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In Liwanag, history bears heavy on both the Filipino and the Moro 

October 6, 2017

Managing Editor

Cover Art Erka Capili Inciong

In her opening monologue, an old woman tells us of the only lesson life has taught her: “Huwag kang lalayo nang malayung‑malayo at huwag kang lalapit nang malapit na malapit.”

The same line is repeated by different characters in different scenes all throughout Rogelio Braga’s play, Mas Mabigat ang Liwanag sa Kalungkutan. As they speak of keeping an indefinite but necessary distance, Braga’s characters speak of a distance in space or time, a distance between thinking and feeling.

But above all else, Liwanag reveals to its audience a distance that is both indefinite and necessary, a distance that is real but often overlooked or ignored in exchange for an illusion of a nationalist whole. This is the distance between the Filipino and the Moro—a distance that is both spatial and historical, a distance that is relative to one’s willingness to move towards the other.

A struggle for self-determination

Braga’s two‑act play spans decades—if not centuries—as it tells the story of every Bangsamoro’s struggle. “Sabihin mo ang mga pangalan nila at kilala ko sila,” the old woman says. “Lahat sila tao, o nakipaglaban para maging tao; para maging Muslim at ituring na tao.

The play strikes at the heart of both Filipino and the Moro. In scenes where the Moro speaks of his struggles in a country that has a Filipino majority, the play forces the Filipino to confront the many insidious ways they have treated as lesser beings while it forces the Moro to remember the many ways they have had to fight for rights that are theirs to begin with—the right to life, the right to practice a religion, the right to self‑determination.

But in telling the story of a people’s struggle, there is an effortlessness in the way Liwanag tells the story.


Constant change

Under the direction of award‑winning thespian Manuel Mesina III, the play constantly weaves through time and space as the actors live out multiple, overlapping lives onstage. Language is also constantly in a state of flux as actors switch from Tagalog to Maguindanaon throughout the play.

In a play that insists on using a Moro language, the absence of translations does not mean an absence of experience. Context plays a big part in understanding the parts where words fail the viewer, especially in a heavily accented language like Maguindanaon where the words don’t sound exactly the same way they look on the page.

But perhaps more than the change in time and place and language, it is the change in perception and feeling that the play is most successful. The audience leaves the theater with their views of the Moro challenged—if not changed—especially those who entered the theater with an image of the Moro that is based merely on news of conflict in the South and on the prejudice that persists in the rest of the Philippines.


The cycle of confict

Most of the play is based on the time of former president Joseph Estrada’s all‑out war, a war that reared the ugliest of its faces as the president hosted a party and brought in lechon baboy and beer—both haram or forbidden in the practice of Islam—inside the hallowed grounds of a mosque in Camp Abubakar.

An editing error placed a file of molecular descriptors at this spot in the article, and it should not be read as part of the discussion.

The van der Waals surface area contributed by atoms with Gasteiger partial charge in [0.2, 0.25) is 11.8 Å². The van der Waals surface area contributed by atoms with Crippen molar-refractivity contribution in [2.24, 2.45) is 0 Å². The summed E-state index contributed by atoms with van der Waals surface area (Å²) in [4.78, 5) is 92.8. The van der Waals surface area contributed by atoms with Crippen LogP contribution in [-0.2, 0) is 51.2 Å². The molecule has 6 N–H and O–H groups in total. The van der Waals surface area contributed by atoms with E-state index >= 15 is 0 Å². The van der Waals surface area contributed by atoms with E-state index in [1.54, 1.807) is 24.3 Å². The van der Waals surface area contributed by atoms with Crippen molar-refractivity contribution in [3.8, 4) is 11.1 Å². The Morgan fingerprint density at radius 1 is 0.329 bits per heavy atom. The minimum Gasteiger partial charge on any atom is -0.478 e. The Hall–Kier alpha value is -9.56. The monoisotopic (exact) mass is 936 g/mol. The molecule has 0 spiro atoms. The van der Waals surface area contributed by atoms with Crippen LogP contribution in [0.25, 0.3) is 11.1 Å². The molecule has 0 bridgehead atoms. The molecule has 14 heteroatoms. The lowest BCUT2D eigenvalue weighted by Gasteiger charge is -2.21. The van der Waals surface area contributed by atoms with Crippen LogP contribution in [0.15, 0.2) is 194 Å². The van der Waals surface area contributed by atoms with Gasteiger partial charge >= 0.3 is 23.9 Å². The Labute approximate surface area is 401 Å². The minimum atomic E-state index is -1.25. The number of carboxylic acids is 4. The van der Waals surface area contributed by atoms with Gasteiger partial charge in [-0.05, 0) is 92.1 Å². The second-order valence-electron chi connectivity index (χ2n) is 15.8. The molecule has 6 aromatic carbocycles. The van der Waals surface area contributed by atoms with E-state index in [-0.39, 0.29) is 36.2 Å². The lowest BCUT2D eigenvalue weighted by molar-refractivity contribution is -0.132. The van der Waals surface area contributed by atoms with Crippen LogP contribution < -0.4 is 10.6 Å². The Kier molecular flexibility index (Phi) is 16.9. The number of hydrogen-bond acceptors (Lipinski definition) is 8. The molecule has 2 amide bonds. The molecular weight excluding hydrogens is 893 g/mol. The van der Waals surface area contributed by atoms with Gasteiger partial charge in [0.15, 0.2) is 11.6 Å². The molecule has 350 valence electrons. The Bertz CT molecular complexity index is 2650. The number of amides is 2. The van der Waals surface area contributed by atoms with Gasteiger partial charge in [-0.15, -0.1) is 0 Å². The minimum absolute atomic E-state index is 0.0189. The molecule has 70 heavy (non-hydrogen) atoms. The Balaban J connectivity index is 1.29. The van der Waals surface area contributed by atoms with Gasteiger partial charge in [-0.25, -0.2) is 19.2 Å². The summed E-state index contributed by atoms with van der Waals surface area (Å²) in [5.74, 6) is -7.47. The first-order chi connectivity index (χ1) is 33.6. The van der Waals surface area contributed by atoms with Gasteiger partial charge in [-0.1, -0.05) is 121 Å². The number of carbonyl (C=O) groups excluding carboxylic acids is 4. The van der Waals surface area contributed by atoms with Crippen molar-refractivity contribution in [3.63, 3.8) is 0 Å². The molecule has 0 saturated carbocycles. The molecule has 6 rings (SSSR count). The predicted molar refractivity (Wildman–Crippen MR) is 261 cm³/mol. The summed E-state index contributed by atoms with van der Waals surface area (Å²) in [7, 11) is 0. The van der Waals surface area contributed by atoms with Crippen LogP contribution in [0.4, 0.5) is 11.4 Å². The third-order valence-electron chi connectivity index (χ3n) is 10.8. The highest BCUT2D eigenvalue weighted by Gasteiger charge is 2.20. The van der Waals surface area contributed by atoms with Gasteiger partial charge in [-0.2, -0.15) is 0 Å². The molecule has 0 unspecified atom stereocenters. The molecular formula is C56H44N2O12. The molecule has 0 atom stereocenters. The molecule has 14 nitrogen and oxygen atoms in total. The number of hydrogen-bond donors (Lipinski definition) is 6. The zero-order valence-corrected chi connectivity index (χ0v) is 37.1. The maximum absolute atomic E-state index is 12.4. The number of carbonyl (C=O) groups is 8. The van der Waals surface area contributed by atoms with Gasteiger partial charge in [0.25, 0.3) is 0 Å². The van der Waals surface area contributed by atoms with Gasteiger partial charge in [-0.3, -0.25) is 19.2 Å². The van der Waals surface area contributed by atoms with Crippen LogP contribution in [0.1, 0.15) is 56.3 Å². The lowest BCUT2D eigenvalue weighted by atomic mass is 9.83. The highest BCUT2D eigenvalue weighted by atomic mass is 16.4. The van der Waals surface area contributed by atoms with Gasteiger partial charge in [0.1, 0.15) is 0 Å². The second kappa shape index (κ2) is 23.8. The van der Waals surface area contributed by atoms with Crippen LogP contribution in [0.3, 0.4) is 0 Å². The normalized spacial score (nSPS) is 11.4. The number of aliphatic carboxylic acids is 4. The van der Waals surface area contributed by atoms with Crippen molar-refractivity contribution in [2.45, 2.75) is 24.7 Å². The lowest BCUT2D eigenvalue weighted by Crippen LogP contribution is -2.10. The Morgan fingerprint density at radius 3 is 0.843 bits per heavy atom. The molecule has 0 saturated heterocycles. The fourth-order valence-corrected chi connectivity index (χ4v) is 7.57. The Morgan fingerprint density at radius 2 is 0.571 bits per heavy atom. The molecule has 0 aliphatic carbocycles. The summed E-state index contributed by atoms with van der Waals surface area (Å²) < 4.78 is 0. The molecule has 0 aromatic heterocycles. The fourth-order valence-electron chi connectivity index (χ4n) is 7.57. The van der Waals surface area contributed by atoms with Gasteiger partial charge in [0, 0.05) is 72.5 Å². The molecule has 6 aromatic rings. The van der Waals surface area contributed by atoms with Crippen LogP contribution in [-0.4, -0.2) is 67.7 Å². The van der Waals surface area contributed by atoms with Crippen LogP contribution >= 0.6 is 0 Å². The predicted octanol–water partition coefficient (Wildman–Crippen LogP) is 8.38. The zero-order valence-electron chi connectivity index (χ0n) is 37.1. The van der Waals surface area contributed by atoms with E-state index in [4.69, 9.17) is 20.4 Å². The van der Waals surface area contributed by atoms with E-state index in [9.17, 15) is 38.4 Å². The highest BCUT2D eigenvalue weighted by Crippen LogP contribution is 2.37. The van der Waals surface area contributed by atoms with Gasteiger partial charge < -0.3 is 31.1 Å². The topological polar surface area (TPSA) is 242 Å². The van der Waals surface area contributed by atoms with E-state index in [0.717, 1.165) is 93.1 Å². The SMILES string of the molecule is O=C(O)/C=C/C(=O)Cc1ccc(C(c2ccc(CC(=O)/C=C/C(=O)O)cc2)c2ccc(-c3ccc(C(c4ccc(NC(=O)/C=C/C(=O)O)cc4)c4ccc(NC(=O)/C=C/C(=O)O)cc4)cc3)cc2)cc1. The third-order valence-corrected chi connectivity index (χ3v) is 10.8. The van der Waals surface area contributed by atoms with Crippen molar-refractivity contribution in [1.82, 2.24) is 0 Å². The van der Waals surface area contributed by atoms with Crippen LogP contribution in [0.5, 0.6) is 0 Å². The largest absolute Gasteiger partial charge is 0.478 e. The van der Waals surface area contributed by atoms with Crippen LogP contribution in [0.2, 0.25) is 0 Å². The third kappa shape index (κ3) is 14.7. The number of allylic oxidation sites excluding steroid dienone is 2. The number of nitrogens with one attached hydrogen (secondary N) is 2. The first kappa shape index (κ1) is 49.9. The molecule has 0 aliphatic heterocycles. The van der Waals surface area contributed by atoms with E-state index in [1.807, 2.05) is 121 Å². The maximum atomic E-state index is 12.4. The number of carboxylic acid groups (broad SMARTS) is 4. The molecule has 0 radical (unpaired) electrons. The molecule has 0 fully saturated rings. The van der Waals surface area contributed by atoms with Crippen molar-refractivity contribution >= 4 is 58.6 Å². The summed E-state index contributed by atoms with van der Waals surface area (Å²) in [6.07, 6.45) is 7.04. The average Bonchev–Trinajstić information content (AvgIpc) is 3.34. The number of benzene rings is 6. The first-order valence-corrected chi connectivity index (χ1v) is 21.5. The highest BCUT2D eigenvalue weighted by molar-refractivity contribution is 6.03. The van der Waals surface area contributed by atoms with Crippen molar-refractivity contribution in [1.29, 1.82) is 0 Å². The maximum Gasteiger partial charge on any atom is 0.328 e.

Camp Abubakar is the former stronghold of the Moro Islamic Liberation Front (MILF), razed to the ground by a war driven by Estrada’s unwillingness to engage in peace negotiations with Moro revolutionaries. It is this same all‑out war mindset in approaching the MILF that Estrada repeatedly echoed after the events in Mamasapano last 2015.

But the lines of the characters in the play speak of a reality that is beyond Camp Abubakar and Estrada’s term. In one scene, for example, a woman says “walang kapayapaan hanggang hindi ko naririnig ang adhan (Islamic call to prayer).”

In the early days of the ongoing war in Marawi, the sound of the adhan was nowhere to be heard when this year’s Ramadhan began in May.

It was the first time that silence greeted Maranaos on the first day of Ramadhan.

In a play that runs for two hours, the Filipino is seemingly a minority, represented only by one character who is a student in the Philippines’ national university. Onstage he is surrounded by Moro characters who live out the many ways the Bangsamoro continues to struggle for self‑determination.

But in a theater filled with an audience that is mostly Filipino, the status quo remains the same. Inside the theater located in a city near the Philippines’ capital, the Moro is minority in the same way that they are a minority in this country.

The difference is that in seeing this play about the history of “Filipino Muslims,” the Filipino has no choice but to watch and listen. The difference is that in this theater in Metro Manila, the sometimes sharp but honest voice of the Moro cuts clearly through the dark and the silence, every word heavy with their people’s hopes and aspirations that are still waiting to be fulfilled. 


The Autonomous Region in Muslim Mindanao’s Office for Bangsamoro Youth Affairs (OBYA‑ARMM), in coordination with the UP Repertory Company and Ang Teatro Ng Timog Silangang Asya, hopes to stage the play in schools, universities, and other venues across the country. This is part of the agency’s efforts to highlight the effect of conflict on the lives of Bangsamoro youth and to help people understand the struggle of the Bangsamoro people for self‑determination.

For inquiries, message the OBYA‑ARMM via its Facebook page.